CS_191 Functional Programming


Working with GHCi in the Linux lab 217

  1. Open a terminal: click on Linux Chameleon > Applications > scroll right (twice) choose Terminal Program or 32-bit Terminal Program.
  2. Create a directory where you will keep your Functional Programming lab work and your coursework. For example, type "mkdir fp1".
    Move to the directory fp1 by typing "cd fp1".
  3. Open the editor emacs by typing "emacs&".
    A new window should pop up.
    Open a file, for example "test.hs" by typing in the new emacs window "C-x-f test.hs" ("C-x-f" means pressing the control key and typing the letters "x" and "f" while keeping the control key pressed down). Alternatively, you may ode the drop down menue.
  4. Enter your first Haskell definitions (don't forget to save your file).
  5. Start ghci by typing "ghci" in the terminal.
    You should get a prompt "Prelude>" indicating that the module Prelude is loaded.
    By typing ":?" you obtain all commands which are available in ghci.
  6. Now, by typing ":load test.hs" you load the script and, if there are no typing errors in your program, you end up with a prompt "Main>".
  7. Finally, you may run your first program by calling your definitions with any inputs.
  8. "lpr test.hs" sends your source code file to the default printer.
Useful emacs commands may be found on the Emacs Reference Card.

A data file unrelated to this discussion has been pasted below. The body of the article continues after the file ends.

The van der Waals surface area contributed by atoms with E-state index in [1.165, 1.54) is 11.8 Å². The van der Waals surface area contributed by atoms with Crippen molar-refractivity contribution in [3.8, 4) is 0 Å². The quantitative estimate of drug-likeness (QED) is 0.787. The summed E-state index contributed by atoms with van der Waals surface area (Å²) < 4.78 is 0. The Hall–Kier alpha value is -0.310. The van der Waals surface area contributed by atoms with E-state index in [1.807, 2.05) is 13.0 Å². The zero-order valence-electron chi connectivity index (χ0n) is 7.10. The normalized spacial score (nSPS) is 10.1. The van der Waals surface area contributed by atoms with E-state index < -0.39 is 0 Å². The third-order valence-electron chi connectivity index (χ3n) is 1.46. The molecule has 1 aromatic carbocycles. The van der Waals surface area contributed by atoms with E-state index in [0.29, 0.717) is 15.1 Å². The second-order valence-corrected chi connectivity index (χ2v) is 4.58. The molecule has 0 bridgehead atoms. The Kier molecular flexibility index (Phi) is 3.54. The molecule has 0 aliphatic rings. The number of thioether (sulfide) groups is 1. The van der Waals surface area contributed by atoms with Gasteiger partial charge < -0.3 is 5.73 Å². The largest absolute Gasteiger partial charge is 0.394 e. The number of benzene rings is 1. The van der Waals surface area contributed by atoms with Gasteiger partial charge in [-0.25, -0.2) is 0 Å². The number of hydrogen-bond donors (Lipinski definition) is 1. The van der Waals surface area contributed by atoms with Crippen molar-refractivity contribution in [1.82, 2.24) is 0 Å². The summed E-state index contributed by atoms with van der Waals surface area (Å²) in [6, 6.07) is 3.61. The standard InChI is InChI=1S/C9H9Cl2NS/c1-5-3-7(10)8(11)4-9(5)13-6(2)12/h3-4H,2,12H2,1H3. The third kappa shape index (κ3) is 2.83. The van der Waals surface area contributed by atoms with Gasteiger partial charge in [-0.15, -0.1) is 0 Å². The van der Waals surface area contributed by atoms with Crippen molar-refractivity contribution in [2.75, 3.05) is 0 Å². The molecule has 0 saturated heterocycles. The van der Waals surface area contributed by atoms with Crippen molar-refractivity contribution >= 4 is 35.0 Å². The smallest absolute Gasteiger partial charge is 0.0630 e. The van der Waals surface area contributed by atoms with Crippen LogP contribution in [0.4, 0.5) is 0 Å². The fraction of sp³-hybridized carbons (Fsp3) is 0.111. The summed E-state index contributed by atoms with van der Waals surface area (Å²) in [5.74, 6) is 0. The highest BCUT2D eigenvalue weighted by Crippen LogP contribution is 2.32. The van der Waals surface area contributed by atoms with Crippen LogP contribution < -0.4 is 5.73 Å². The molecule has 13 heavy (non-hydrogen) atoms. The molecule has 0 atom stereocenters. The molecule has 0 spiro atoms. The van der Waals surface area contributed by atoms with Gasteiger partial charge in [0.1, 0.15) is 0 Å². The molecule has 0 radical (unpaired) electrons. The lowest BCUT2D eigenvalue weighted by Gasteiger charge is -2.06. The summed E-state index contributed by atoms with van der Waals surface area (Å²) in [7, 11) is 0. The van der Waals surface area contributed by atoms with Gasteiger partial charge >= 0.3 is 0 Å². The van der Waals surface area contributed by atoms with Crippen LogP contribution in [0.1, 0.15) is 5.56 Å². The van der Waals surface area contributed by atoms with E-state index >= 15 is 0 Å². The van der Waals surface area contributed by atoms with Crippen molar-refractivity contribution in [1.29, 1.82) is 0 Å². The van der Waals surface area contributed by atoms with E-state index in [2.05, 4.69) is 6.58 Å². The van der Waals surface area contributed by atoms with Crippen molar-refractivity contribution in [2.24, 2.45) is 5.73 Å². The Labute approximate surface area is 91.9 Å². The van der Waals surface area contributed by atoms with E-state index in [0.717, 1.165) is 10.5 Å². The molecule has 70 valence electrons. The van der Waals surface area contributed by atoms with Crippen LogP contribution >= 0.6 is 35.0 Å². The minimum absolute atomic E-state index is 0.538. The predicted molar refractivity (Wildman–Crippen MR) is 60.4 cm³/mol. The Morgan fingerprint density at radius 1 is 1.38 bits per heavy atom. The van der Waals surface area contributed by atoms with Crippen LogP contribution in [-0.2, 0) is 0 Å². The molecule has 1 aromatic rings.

Here are the most essential emacs commands.
Useful commands for handling files and directories in Linux are available via the Unix Reference Card.

Working with Hugs in the Windows lab 216

Working under Windows on your PC (if you have installed hugs)

  1. You may start hugs just by calling: Start -> Programs -> Hugs98.
  2. Use any editor to produce a file name.hs with your haskell definitions and store it in the directory hugs98. Then you may proceed as described above, in the linux case.
  3. Alternatively, you may start winhugs (in the directory hugs98) which directly comes with an editor. The files are automatically stored in the right directory.

In case there are any further questions please contact me or one of the program advisors during the lab classes or write an email to u.berger@swan.ac.uk.

Ulrich Berger


  • Back to CS-191
  • Back to Information for Students
  • Back to my Homepage



  • Ulrich Berger, Monika Seisenberger, September, 2006